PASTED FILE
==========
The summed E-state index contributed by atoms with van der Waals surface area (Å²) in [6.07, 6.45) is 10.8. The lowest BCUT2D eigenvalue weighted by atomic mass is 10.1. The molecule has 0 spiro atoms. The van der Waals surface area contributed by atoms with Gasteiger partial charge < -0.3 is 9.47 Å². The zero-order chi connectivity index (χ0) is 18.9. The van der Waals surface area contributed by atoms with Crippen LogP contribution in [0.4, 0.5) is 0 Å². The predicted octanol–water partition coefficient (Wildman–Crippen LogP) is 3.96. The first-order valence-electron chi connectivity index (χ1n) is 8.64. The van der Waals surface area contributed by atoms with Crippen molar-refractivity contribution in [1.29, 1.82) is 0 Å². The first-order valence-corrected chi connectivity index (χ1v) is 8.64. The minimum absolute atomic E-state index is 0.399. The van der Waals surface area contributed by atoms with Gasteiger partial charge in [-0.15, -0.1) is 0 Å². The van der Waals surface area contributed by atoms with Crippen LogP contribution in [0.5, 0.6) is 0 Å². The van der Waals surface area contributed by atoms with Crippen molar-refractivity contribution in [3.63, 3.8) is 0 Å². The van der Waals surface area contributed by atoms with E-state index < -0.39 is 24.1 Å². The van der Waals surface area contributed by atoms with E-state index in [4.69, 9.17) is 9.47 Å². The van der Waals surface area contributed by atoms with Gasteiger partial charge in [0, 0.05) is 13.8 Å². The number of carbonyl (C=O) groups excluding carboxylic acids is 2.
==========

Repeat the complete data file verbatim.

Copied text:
The summed E-state index contributed by atoms with van der Waals surface area (Å²) in [6.07, 6.45) is 10.8. The lowest BCUT2D eigenvalue weighted by atomic mass is 10.1. The molecule has 0 spiro atoms. The van der Waals surface area contributed by atoms with Gasteiger partial charge < -0.3 is 9.47 Å². The zero-order chi connectivity index (χ0) is 18.9. The van der Waals surface area contributed by atoms with Crippen LogP contribution in [0.4, 0.5) is 0 Å². The predicted octanol–water partition coefficient (Wildman–Crippen LogP) is 3.96. The first-order valence-electron chi connectivity index (χ1n) is 8.64. The van der Waals surface area contributed by atoms with Crippen molar-refractivity contribution in [1.29, 1.82) is 0 Å². The first-order valence-corrected chi connectivity index (χ1v) is 8.64. The minimum absolute atomic E-state index is 0.399. The van der Waals surface area contributed by atoms with Gasteiger partial charge in [-0.15, -0.1) is 0 Å². The van der Waals surface area contributed by atoms with Crippen LogP contribution in [0.5, 0.6) is 0 Å². The van der Waals surface area contributed by atoms with Crippen molar-refractivity contribution in [3.63, 3.8) is 0 Å². The van der Waals surface area contributed by atoms with E-state index < -0.39 is 24.1 Å². The van der Waals surface area contributed by atoms with E-state index in [4.69, 9.17) is 9.47 Å². The van der Waals surface area contributed by atoms with Gasteiger partial charge in [0, 0.05) is 13.8 Å². The number of carbonyl (C=O) groups excluding carboxylic acids is 2.